If the new employer won’t give you a copy
You can make a formal request to see the reference if the new employer has kept it.
This is called making a 'subject access request' or 'SAR', and the law says the company has to reply within 40 days. You might have to pay for the copy - it can cost up to £10.
You can find out how to make a subject access request on the Information Commissioner’s Office (ICO) website. The ICO is the organisation that makes sure people can see the information they’re entitled to.
Asking your old employer to give a good reference next time
Think about if you can ask your old employer to give a better reference in future. You might be able to speak to someone else if you don’t want to contact your manager directly - for example an HR department or another manager.
Explain what the problem is and how you’d like them to help. Be as specific as you can and focus on the facts rather than how you feel.
For example, if you’ve lost a job offer because your old employer gave a bad reference, you could:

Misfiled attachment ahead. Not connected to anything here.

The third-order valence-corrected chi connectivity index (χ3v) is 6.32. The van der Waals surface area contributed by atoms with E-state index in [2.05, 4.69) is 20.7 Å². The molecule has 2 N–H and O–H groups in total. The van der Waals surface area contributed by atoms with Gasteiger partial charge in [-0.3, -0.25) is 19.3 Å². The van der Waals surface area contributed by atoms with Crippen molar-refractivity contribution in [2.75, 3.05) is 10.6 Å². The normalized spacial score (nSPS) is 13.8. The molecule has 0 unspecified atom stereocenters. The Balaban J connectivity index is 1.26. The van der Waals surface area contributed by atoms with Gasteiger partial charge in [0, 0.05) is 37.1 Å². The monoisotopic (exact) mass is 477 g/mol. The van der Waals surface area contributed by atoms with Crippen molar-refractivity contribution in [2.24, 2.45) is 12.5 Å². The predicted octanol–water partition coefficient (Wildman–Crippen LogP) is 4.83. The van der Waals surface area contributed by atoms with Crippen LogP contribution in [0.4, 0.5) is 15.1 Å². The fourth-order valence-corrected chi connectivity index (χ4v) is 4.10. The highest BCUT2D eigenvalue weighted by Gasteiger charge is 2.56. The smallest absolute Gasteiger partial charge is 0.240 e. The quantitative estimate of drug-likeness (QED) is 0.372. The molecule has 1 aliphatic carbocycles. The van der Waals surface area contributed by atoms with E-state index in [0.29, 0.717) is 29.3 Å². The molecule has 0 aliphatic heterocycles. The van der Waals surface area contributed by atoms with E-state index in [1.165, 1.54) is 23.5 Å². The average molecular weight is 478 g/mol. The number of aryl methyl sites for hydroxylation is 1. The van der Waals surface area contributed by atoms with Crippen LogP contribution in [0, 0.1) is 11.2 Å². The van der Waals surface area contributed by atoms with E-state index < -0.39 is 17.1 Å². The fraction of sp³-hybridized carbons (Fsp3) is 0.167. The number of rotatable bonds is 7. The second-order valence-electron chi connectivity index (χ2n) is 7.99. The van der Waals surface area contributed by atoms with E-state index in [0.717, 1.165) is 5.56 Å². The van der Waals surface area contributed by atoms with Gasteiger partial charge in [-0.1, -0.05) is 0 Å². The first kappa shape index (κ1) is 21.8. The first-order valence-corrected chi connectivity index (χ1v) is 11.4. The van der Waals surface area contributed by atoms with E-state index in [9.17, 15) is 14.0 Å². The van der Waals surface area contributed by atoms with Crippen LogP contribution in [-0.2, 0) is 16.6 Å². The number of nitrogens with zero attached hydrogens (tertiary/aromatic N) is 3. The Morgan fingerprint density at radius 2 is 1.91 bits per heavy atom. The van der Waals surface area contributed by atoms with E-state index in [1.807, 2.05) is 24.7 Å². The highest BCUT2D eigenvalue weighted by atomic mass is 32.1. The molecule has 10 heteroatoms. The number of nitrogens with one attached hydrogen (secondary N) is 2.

- tell your old employer you were offered a job but it was withdrawn because of the reference
- ask them to review the reference to make sure it was fair and accurate
- ask them to confirm they’ll give a fair reference in future
Taking action against your previous employer
If you’ve lost out on a job because your employer gave you an unfair reference, you might be able to take them to court.
Going to court can take a long time, and you might not win you case. For many people, it’s quicker to look for another job or ask someone else to give a reference instead.
Your nearest Citizens Advice can help you decide if it’s worth taking your employer to court.